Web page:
Ramesside Queens’ Tombs, the Book of the Dead, and the Deir el-Medina Iconographic Tradition: A Work in Progress

20

Mar
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Lecture by Heather Lee McCarthy, New York University

  • 6:00 p.m. Cairo Center
  • American Research Center in Egypt 2 Midan Simón Bolívar
    Garden City, Cairo
At the beginning of the 19th Dynasty, Ramesside royal women’s tombs, located in the Valley of the Queens, were dramatically enhanced in several ways, including the creation of new, innovative decorative programs tailored to the gender, status, and roles of the royal female tomb owners. The development of these programs also involved the creation of new Book of the Dead vignettes and new arrangements of pre-existing vignettes. The Deir el-Medina artisans, who cut and decorated the royal tombs in western Thebes, were at the center of this creative activity, and they also developed a rich iconographic tradition of their own, which they applied to the decoration of their tombs and funerary papyri.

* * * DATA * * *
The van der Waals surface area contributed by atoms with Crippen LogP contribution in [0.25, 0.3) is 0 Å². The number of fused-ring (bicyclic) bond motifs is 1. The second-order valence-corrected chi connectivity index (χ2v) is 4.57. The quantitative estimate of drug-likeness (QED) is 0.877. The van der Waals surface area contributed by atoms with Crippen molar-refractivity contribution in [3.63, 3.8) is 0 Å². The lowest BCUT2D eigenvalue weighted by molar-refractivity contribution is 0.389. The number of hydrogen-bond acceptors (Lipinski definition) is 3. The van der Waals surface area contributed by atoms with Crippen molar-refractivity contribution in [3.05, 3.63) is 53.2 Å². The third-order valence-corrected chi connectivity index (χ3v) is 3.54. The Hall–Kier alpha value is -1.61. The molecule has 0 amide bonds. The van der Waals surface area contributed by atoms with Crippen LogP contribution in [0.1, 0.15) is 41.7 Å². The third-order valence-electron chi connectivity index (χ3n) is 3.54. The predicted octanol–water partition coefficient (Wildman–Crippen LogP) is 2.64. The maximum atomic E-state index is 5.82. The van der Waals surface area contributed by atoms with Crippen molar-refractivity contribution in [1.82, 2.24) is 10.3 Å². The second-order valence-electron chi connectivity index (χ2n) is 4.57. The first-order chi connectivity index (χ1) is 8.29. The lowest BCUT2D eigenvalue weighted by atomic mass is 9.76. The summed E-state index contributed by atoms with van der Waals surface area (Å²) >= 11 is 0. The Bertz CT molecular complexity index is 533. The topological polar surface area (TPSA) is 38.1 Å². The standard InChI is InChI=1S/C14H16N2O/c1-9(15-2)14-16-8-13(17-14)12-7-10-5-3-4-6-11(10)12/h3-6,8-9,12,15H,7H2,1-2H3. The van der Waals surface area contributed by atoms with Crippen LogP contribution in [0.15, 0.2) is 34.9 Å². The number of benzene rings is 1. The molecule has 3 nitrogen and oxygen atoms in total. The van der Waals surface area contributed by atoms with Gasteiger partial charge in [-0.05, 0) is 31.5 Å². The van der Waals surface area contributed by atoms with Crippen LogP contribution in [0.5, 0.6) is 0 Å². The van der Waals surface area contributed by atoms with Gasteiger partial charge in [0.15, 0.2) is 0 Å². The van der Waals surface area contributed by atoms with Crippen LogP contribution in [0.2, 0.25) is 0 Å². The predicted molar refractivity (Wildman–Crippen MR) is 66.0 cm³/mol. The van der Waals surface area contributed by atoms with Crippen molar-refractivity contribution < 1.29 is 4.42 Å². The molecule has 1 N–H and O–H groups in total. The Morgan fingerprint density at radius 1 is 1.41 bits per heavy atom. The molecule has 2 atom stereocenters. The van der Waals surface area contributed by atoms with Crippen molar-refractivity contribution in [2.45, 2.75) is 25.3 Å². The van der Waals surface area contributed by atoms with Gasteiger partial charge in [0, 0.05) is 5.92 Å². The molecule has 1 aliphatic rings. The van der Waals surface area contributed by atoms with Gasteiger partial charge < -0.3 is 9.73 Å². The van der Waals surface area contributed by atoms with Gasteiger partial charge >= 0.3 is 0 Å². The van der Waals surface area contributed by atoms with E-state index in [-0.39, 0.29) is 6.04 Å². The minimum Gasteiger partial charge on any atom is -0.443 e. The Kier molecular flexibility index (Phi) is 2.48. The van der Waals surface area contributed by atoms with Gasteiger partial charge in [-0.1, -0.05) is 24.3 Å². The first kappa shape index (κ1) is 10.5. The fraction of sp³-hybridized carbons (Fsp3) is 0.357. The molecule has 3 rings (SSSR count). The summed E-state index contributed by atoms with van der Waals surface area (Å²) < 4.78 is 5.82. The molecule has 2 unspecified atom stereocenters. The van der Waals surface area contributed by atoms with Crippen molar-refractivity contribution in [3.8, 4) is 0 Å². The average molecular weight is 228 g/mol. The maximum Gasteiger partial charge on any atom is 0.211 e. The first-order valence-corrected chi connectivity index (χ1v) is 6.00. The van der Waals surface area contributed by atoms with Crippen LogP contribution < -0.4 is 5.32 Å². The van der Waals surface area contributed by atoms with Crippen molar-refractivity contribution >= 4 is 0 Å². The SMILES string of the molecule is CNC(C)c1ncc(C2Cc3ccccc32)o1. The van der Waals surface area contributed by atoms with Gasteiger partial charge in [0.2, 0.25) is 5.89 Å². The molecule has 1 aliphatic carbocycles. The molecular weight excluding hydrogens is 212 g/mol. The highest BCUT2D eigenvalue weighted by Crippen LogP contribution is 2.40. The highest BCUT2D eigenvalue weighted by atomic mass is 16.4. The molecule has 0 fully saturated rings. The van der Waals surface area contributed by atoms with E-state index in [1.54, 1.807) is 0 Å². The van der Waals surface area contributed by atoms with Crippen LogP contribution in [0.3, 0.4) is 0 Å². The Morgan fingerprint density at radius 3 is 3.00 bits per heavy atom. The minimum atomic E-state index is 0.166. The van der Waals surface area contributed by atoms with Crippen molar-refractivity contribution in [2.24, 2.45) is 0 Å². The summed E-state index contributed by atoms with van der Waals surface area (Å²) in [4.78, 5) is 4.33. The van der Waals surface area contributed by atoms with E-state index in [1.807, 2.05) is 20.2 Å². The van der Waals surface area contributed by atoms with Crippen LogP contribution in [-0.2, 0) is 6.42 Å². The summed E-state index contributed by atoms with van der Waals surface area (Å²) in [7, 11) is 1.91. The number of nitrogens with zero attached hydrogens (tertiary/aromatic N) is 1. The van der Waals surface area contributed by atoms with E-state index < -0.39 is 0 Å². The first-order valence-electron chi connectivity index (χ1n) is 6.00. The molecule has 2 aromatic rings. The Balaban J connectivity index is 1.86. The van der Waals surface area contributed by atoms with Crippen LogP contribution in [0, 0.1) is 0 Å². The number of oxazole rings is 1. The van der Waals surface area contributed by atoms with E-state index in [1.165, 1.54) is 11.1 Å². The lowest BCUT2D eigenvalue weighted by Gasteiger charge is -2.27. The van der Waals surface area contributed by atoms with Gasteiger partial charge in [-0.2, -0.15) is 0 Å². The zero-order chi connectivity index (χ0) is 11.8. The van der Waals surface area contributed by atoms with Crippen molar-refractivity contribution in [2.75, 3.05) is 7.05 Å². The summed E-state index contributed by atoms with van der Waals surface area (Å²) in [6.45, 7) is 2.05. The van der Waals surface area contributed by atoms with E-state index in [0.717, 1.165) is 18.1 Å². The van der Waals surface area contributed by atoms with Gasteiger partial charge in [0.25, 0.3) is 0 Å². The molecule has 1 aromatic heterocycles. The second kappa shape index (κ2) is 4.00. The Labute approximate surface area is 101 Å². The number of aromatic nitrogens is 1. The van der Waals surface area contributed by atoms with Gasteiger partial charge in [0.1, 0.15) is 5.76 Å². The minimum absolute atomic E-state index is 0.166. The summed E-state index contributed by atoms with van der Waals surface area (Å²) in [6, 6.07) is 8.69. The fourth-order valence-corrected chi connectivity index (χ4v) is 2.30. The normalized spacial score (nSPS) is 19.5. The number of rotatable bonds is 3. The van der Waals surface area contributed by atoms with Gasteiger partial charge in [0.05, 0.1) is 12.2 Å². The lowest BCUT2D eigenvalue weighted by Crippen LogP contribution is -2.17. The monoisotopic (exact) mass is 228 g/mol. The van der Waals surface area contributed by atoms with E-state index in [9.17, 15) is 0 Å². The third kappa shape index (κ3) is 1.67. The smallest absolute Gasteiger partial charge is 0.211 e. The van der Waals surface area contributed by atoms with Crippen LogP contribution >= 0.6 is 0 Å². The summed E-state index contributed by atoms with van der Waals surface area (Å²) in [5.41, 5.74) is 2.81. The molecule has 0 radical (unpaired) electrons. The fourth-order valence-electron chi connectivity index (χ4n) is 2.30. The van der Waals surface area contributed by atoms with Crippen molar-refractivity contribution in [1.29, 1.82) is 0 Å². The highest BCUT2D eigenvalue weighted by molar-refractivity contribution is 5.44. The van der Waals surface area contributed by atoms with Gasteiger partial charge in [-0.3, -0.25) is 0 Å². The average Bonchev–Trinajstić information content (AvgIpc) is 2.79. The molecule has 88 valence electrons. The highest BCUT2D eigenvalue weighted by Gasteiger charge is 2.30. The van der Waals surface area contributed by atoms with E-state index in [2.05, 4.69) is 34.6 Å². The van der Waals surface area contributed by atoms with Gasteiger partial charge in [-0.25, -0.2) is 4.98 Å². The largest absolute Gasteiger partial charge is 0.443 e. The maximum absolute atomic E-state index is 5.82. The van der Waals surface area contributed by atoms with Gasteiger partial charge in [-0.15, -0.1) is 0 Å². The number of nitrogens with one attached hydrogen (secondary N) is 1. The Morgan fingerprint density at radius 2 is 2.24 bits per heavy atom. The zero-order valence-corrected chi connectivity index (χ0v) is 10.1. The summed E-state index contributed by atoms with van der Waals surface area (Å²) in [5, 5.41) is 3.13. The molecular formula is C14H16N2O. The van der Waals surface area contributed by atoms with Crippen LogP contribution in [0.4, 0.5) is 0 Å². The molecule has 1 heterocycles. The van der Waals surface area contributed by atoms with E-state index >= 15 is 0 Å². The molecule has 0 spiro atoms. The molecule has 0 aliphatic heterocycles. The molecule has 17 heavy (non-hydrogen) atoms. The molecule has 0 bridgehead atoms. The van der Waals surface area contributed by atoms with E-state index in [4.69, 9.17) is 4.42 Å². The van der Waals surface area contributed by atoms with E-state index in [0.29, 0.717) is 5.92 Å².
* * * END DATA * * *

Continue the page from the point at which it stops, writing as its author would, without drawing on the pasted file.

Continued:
The twofold purpose of this research project is to examine the crucial role played by early 19th Dynasty Ramesside royal women’s tombs in the development of Book of the Dead vignettes subsequently incorporated into the Deir el-Medina iconographic tradition and to systematically investigate the paths of transmission from queens’ tombs to artisans’ tombs. In order to achieve the research aims, the speaker is studying and photographing relevant scenes from twenty-one decorated Deir el-Medina private tombs, focusing on those that employed the same Book of the Dead spells used in the tombs of Ramesside royal women in the Valley of the Queens. In this lecture, an overview of the project will be presented as well as data gathered during the ongoing field research in Western Thebes.